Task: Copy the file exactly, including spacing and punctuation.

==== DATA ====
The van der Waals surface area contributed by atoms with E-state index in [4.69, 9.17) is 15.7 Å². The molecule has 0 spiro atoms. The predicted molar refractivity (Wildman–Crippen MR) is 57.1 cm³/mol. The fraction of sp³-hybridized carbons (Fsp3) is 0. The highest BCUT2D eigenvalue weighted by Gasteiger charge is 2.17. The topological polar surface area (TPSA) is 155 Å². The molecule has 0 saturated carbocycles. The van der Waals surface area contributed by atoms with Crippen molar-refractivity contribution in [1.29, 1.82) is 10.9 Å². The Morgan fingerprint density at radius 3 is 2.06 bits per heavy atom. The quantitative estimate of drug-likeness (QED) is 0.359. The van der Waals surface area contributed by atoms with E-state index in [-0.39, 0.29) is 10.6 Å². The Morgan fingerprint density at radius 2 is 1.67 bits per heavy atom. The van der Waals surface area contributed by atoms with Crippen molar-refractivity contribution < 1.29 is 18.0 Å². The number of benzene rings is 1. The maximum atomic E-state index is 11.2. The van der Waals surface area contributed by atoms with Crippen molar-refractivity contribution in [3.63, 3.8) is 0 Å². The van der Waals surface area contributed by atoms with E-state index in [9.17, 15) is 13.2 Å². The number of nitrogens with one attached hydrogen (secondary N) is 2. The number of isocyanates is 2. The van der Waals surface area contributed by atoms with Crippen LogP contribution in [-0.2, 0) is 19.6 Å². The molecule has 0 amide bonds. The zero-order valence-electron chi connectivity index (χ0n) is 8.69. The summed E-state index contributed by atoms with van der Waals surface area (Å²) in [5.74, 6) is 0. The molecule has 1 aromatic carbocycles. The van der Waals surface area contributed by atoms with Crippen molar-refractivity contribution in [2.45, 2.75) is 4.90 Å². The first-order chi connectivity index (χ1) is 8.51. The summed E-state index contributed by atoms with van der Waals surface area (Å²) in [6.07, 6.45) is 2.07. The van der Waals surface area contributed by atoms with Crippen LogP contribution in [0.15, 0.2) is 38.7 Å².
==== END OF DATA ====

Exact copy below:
The van der Waals surface area contributed by atoms with E-state index in [4.69, 9.17) is 15.7 Å². The molecule has 0 spiro atoms. The predicted molar refractivity (Wildman–Crippen MR) is 57.1 cm³/mol. The fraction of sp³-hybridized carbons (Fsp3) is 0. The highest BCUT2D eigenvalue weighted by Gasteiger charge is 2.17. The topological polar surface area (TPSA) is 155 Å². The molecule has 0 saturated carbocycles. The van der Waals surface area contributed by atoms with Crippen molar-refractivity contribution in [1.29, 1.82) is 10.9 Å². The Morgan fingerprint density at radius 3 is 2.06 bits per heavy atom. The quantitative estimate of drug-likeness (QED) is 0.359. The van der Waals surface area contributed by atoms with E-state index in [-0.39, 0.29) is 10.6 Å². The Morgan fingerprint density at radius 2 is 1.67 bits per heavy atom. The van der Waals surface area contributed by atoms with Crippen molar-refractivity contribution < 1.29 is 18.0 Å². The number of benzene rings is 1. The maximum atomic E-state index is 11.2. The van der Waals surface area contributed by atoms with Crippen molar-refractivity contribution in [3.63, 3.8) is 0 Å². The van der Waals surface area contributed by atoms with E-state index in [9.17, 15) is 13.2 Å². The number of nitrogens with one attached hydrogen (secondary N) is 2. The number of isocyanates is 2. The van der Waals surface area contributed by atoms with Crippen LogP contribution in [-0.2, 0) is 19.6 Å². The molecule has 0 amide bonds. The zero-order valence-electron chi connectivity index (χ0n) is 8.69. The summed E-state index contributed by atoms with van der Waals surface area (Å²) in [5.74, 6) is 0. The molecule has 1 aromatic carbocycles. The van der Waals surface area contributed by atoms with Crippen molar-refractivity contribution in [2.45, 2.75) is 4.90 Å². The first-order chi connectivity index (χ1) is 8.51. The summed E-state index contributed by atoms with van der Waals surface area (Å²) in [6.07, 6.45) is 2.07. The van der Waals surface area contributed by atoms with Crippen LogP contribution in [0.15, 0.2) is 38.7 Å².